Features / Breakfast with Bristol24/7

Breakfast with Bristol24/7: Dr Zara Nanu

By Ellie Pipe, Monday Sep 10, 2018

Some superheroes wear capes and ostentatious Lycra. Dr Zara Nanu doesn’t fall into that category, but make no mistake – she is undoubtedly changing the world and giving women hope of achieving a level playing field in employment.

It’s 8.30am on a Thursday morning and the co-founder and CEO of Gapsquare is calmly at ease, waiting at the bustling entrance to Hart’s Bakery.

“I hope you’re not gluten free, I didn’t think to check,” she exclaims, as we join the queue, eyeing up the tempting array of baked goods on offer.

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Tearing into a cinnamon bun and black coffee, Zara reflects on how the idea to use a data-driven approach to close the gender pay gap has seen her Bristol-based company rise to the fore as national experts in just two years.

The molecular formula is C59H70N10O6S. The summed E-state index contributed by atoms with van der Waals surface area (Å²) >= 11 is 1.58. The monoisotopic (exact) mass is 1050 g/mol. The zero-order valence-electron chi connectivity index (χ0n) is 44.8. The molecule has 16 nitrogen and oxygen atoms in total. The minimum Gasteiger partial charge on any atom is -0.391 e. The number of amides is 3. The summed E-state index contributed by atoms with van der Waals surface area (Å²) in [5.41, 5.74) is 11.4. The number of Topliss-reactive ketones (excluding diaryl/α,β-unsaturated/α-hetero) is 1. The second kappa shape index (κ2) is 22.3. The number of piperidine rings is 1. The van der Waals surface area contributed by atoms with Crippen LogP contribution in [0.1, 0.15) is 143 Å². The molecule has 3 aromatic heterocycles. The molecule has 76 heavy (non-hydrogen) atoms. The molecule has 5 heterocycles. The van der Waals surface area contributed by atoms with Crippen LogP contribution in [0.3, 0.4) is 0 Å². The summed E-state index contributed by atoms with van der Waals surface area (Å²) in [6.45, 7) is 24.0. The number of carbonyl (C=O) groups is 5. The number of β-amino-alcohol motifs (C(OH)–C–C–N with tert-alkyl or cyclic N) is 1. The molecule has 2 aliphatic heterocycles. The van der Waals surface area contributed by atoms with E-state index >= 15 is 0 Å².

Not bad for someone who admits she hated maths at school.

“If anyone had told me I would be using statistics to create gender equality, I would have laughed in their face,” she says with a laugh.

“But that goes back to the fact that I was still growing up in an environment which was stereotypical and girls were not meant to be good at maths.”

Zara grew up in Moldova in a family of strong women and says that as a former Soviet Union country, there was at least the perception of equality, with quotas ensuring an equal ratio of men and women.

“As a child, I would watch politics and it was 50/50, so I grew up with the assumption that that’s the way the world works,” she says, adding that there were certainly down sides to the system.